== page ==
Connecting with people in train stations or elevators satisfies us, and it can even render an invigorating adrenaline rush.
When engaging people in conversation, the pragmatic part of my brain always reminds me: “Darryl, don’t waste people’s time unless you have something amazing to share.”
Media practitioners should listen to their pragmatic inner voices, too, instead of constantly thinking their next story warrants a pitch.
As a former TV reporter, I’d often get pitches about “the biggest deal,” “the best product” or another “social cause.”
Though I am certain the PR pros behind these pitches had good intentions, they somehow didn’t recognize that as a busy journalist I probably had other things on my mind besides their “next big story.”
Good media relations professionals always do their best when pitching a client. Great media relations practitioners, however, realize that they should ask themselves this question before drafting a pitch: “So what?”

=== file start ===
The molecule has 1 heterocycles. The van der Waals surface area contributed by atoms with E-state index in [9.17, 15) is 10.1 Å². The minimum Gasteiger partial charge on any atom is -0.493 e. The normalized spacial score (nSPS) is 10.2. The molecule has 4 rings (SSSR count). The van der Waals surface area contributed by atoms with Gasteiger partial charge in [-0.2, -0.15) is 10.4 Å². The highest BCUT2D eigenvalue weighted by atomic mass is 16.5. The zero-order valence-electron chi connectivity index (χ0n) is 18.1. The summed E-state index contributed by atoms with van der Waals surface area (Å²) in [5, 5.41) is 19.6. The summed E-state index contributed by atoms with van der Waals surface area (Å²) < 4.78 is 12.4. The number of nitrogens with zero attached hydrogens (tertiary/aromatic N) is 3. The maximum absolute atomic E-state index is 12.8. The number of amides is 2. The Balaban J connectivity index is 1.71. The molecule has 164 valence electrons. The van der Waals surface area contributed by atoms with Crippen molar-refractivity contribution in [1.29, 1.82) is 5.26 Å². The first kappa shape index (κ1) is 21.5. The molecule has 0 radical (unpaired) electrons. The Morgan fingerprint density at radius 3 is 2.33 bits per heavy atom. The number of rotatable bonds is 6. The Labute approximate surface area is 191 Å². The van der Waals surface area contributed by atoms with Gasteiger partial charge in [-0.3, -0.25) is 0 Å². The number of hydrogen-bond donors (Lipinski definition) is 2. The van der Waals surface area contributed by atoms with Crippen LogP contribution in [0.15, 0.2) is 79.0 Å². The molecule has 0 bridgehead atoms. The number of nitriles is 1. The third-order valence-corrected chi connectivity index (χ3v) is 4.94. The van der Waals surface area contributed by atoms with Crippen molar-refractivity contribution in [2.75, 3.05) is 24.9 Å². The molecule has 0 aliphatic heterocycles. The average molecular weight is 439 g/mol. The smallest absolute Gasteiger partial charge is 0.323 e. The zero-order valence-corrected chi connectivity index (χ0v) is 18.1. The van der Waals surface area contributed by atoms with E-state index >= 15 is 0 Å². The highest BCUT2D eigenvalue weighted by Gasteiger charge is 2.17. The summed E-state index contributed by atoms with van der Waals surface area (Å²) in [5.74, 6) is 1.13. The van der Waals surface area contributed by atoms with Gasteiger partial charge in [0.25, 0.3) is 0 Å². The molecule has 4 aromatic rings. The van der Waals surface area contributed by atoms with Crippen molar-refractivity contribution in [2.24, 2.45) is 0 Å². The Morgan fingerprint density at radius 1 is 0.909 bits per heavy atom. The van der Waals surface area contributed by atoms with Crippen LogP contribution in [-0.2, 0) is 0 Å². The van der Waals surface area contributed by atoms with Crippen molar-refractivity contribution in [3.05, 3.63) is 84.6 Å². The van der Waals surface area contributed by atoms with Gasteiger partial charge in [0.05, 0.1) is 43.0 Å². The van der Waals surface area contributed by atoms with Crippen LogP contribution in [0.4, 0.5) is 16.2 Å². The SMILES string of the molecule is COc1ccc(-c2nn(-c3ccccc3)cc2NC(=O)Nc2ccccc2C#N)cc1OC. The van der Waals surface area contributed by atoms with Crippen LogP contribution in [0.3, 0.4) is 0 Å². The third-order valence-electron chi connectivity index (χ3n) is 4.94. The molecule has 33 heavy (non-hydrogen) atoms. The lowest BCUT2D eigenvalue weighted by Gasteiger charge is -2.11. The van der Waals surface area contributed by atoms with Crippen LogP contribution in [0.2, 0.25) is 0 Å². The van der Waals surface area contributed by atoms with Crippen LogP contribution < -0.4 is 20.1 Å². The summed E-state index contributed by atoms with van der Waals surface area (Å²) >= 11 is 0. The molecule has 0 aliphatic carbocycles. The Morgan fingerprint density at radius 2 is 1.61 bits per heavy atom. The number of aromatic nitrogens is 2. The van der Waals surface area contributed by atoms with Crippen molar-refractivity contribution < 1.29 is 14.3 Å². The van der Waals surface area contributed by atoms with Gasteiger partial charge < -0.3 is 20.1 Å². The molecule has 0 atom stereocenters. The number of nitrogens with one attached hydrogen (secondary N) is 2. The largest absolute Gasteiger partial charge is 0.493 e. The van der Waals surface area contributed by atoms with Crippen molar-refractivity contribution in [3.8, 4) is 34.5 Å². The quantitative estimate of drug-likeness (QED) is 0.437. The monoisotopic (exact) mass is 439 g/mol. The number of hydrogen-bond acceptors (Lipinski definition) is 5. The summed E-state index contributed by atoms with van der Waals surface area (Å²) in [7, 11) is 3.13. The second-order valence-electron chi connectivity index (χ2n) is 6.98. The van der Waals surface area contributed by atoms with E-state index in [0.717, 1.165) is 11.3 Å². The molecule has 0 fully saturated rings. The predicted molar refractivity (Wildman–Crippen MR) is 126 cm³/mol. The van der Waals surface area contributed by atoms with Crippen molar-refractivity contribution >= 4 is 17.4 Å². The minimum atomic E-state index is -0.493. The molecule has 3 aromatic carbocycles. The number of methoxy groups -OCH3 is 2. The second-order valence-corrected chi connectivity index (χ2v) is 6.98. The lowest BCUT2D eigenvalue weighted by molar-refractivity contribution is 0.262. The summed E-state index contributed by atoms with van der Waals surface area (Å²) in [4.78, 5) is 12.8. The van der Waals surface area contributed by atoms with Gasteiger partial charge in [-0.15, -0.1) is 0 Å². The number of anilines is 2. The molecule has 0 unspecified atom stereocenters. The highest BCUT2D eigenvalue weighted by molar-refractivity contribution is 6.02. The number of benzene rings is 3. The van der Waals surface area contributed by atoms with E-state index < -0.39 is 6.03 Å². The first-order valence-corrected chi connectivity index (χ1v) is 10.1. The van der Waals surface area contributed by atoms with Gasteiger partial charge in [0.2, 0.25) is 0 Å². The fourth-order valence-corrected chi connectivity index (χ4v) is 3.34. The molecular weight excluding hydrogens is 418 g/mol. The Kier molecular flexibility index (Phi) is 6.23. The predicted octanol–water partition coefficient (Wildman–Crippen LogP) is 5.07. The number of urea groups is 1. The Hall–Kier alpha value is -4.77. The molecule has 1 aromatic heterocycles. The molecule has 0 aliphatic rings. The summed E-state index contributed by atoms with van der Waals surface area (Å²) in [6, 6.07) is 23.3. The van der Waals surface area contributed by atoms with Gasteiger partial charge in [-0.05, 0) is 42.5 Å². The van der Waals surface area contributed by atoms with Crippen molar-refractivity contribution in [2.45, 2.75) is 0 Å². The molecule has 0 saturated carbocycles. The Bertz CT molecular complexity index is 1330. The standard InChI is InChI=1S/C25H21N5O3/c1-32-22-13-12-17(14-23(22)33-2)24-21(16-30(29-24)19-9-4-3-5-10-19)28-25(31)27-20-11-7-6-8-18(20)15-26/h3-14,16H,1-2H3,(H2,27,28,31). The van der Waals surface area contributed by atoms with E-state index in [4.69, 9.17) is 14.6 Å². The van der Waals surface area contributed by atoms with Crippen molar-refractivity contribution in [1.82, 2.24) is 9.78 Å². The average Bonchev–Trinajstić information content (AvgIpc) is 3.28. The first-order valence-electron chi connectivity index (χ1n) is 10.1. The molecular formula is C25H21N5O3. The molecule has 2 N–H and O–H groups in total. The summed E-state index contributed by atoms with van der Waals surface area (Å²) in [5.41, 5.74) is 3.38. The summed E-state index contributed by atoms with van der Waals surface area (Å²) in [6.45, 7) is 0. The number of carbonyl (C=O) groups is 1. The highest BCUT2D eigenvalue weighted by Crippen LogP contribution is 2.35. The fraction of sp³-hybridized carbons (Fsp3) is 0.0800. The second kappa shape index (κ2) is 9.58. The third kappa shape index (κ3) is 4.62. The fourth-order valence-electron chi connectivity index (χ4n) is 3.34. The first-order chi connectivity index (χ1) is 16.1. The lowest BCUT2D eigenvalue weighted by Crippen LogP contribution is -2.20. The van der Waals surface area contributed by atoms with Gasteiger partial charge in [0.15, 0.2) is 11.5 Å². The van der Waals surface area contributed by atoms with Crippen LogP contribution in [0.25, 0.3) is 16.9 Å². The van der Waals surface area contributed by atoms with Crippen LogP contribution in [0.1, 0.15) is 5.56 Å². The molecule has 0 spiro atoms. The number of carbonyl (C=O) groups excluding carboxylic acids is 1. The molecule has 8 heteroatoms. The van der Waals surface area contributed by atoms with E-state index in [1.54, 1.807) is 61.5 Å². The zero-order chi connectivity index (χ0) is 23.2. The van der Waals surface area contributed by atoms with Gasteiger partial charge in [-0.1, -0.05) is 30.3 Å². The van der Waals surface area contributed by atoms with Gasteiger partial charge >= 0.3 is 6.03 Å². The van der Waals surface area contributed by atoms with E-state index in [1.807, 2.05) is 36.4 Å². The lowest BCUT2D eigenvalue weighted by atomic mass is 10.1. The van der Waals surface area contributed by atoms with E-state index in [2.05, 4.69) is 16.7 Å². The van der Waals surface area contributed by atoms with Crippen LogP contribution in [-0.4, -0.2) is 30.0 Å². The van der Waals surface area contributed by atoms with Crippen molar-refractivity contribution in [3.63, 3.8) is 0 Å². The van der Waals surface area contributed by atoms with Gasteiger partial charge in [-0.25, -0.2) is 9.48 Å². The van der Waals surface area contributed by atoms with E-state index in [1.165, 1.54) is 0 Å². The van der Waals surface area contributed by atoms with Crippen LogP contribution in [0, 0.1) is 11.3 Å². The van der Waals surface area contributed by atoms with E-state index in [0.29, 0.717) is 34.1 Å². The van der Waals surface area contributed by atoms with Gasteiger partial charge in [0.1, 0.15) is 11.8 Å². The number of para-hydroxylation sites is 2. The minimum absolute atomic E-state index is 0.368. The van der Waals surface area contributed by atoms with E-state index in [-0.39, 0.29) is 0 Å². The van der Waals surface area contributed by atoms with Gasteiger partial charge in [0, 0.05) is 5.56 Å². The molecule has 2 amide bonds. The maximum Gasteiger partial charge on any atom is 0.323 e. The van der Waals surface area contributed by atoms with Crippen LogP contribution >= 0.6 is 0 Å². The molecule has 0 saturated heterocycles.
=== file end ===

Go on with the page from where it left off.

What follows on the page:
Answering this question boils down to three simple things:
1.The big news. The pitch must feel fresh and new. If it doesn’t, you’re wasting the reporter’s time and your client’s investment. In today’s media landscape, be careful that your pitch is ready for public record.
Jean Seer of MediaMiser smartly advises, “Be thoughtful about pitches, as your pitch is also a few strokes away from being misrepresented.”
2. The look of your pitch. Show the journalist the visual elements of your story. Remember that journalists are storytellers, so providing content, data and facts must be a part of your narrative.
3. Your audience. Determine how your pitch will affect a specific target audience. This will focus your efforts and help to identify which journalists to pursue. Finding the right medium (a local newspaper, industry magazine or digital news outfit) will increase your content’s value.
Darryl Konynenbelt is the media lead at Navigator in Toronto. He coaches senior executives and others on current events, public affairs and crisis management. A version of this article originally appeared on Muck Rack , a service that enables you to find journalists to pitch, build media lists, get press alerts and create coverage reports with social media data.